Will Ask You Questions: A breeder that cares about the welfare of the pups will ask you loads of questions, about yourself, your lifestyle and family. They may even ask to meet your entire family, or pay a visit to your home. A good breeder will do everything to ensure the dogs are going to loving homes that are equipped to deal with a puppy, while rogue breeders won’t care as long as they get paid.
May Not Have A Litter Available: Ask the breeders how often they breed their dogs. Good dog breeders will give the females a rest between each breeding season, which means you may not see any puppies running around up until even a year. Your names will be put onto a waiting list in this case.
Keeps The Puppies For 8 Weeks: If you find breeders offering to give you puppies that are only upto 2 to 3 weeks old, step away. They may be tiny and cute but these puppies will grow to be weak. Puppies need to be weaned for at least 6 weeks, and 8 to 12 weeks is the ideal time for them to be kept before given away.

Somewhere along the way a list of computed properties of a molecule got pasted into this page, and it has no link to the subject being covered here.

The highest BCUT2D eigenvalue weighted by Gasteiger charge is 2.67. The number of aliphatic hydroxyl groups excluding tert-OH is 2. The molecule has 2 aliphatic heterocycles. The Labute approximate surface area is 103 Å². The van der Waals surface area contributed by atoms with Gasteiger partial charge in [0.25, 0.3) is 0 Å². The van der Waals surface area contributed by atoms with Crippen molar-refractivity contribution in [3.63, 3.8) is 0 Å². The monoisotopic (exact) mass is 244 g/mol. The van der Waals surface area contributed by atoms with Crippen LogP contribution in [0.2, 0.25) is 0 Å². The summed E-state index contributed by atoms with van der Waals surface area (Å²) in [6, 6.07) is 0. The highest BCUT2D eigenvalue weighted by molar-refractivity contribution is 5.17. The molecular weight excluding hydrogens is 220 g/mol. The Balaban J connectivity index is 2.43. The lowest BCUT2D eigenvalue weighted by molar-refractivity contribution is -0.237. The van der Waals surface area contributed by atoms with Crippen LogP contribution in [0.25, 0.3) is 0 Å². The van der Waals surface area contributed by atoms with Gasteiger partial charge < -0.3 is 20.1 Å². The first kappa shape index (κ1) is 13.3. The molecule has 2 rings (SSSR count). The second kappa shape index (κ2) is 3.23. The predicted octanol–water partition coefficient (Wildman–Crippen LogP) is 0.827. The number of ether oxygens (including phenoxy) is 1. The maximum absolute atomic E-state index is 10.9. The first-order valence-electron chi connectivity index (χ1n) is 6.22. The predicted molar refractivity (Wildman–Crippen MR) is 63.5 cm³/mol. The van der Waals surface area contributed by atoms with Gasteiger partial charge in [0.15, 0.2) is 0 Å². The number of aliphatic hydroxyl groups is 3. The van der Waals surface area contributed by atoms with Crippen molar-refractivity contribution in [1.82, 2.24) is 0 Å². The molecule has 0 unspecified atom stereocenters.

Won’t Have A Hoard Of Dogs: Does it seem like 101 Dalmatians to you? Then you are probably looking at a puppy mill; mass bred dogs, churning out puppies just so that the breeders have more to sell and make money.
Lets You See The Parents: When picking from a litter of pups, the breeder will agree to show you at least one, if not both the parents of the puppies. Any vague explanations as to why the parents aren’t around is a red flag.
Provides References: Any good breeder will easily provide references, whether it is to families that have previously taken puppies from them or vets in the area.
Takes Long Term Precautions: A good breeder will want to make sure you can look after the dog for a lifetime, and not just for a few years. They may ask you to sign a contract that specifies your responsibility in caring for the dog, and giving them the right to reclaim the dog if you fail to adequately look after it. Don’t be surprised if they keep following up occasionally even after you’ve taken the dog home.